Along the way there was less passing around of the entire state and we would instead just pass the relevant data, making functions easier to reason about. We also spent some time stripping out the vestiges of a default Elixir application to make it into a proper library. Something you can include in other things. My little library grew up.

Anyway, with time we (well, Nyaray) even got the tests in there. A pluggable IO-module is used for the tests instead of the actual hardware, allowing them to run fast and without the hardware. And then we added CircleCI to the repository. Glorious.

A use-case, the Scenic Driver

We've been quite curious about the Scenic UI framework for a while. Both of us have done some hobby project work with Scenic and want to do more. Since a while back I'd considered using Scenic to render to Inky, mostly to avoid rendering text.

For Scenic to render to a display it needs a driver. To implement a driver usually means rendering the resolved Scenic graph to some kind of OpenGL subsystem. But there is already a driver for Raspberry Pi. It is intended for the official Pi touchscreen display. But it generates a frame buffer at /dev/fb0. Those are useful.

Sidebar: I attended the Nerves training session at ElixirConf EU where Justin Schneck (@mobileoverlord) ran us through a rather in-depth game project using Scenic, the Adafruit OLED Bonnet, Nerves and NervesHub. They made a simple driver for the OLED Bonnet's black-and-white display, using Scenic, mostly to avoid having to render text on their own but also for doing UI in general.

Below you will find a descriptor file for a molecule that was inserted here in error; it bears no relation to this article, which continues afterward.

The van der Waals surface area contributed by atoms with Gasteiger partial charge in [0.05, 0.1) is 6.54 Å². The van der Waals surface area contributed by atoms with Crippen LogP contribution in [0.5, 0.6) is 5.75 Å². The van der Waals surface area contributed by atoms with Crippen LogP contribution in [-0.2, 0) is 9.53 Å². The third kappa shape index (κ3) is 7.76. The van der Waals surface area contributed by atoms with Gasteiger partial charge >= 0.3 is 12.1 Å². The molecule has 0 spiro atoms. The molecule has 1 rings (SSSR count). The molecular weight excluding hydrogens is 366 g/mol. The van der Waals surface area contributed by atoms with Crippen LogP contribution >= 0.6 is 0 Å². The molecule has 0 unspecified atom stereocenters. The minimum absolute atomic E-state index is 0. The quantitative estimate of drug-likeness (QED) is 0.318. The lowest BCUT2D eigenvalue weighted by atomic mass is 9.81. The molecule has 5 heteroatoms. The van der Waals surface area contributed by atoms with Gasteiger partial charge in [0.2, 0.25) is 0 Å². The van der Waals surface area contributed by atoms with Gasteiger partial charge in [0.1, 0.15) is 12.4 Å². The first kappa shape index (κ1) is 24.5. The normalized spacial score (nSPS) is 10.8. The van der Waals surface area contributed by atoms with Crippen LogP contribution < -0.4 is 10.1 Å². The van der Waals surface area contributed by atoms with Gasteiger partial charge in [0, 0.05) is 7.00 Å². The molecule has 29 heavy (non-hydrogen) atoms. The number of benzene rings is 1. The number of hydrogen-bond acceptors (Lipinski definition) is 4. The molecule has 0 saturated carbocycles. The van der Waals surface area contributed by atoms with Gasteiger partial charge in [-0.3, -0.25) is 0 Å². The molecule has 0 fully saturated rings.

Taking a look at their driver it was fairly straight-forward to remove some input-related code and use our Inky library to send data to our device instead of the OLED screen.

The most challenging thing was managing pixel color, which the OLED driver entirely by-passed. But I wanted the accent color to work as intended. Some pixels I expected to be white were off-white and not all blacks were equal, there was some blending and some anti-aliasing. But with some thresholds it worked. The display could show text. It can probably render images (badly) as well, we just haven't tried it. From some discussion with Frank Hunleth of Nerves fame I have the feeling that the odd colors are probably related to some kind of color-adjustments being done near or on the GPU before the framebuffer is provided to us.